Democrats said the senator trimmed Democrats’ plan to curb drug prices, but left it largely unscathed on Saturday, as party leaders prepare to begin moving their sprawling economic bill across the House.
Chamber rules arbiter Elizabeth McDonough said provisions that will force drug companies to pay rebates if their prices rise above inflation rates for products they sell to private insurers should be repealed.
But drug companies have to pay those penalties if the prices of Medicare-purchased drugs rise too high.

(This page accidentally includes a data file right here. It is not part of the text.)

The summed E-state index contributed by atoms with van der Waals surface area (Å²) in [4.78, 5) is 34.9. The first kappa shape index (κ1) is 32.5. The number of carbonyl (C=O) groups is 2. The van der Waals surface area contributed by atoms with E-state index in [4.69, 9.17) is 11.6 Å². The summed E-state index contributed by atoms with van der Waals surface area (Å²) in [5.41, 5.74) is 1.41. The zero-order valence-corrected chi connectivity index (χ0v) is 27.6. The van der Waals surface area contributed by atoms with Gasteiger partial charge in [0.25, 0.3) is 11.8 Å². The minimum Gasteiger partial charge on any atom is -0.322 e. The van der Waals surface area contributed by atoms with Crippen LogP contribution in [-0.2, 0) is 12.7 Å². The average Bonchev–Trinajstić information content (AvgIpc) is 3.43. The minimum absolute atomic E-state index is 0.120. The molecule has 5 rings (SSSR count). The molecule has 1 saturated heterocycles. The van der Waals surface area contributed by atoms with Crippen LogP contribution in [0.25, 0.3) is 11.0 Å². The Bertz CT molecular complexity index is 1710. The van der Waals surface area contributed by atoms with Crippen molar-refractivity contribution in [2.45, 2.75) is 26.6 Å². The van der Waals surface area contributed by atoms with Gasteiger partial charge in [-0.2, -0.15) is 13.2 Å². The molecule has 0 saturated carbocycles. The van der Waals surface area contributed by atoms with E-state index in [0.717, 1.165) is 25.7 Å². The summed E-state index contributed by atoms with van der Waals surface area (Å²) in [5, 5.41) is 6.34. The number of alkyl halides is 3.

Other parts of the legislation have survived, such as allowing Medicare to negotiate the costs of the drugs it buys, to cover out-of-pocket expenses for seniors and to provide free vaccines.
“This is a huge victory for the American people,” Senate Majority Leader Chuck Schumer, a Democrat from New York, said in a statement. “Although there is an unfortunate judgment that the inflation discount is more limited in scope, the overall program remains intact as we finally get one step closer to doing Big Pharma and lowering Rx drug prices for millions of Americans.”
Dropping penalties for drug companies due to price increases on private insurers would reduce incentives for drug companies to restrict their fees. This will increase patient costs and reduce $288 billion in the 10-year savings that Democrats’ overall drug restrictions have been estimated to generate.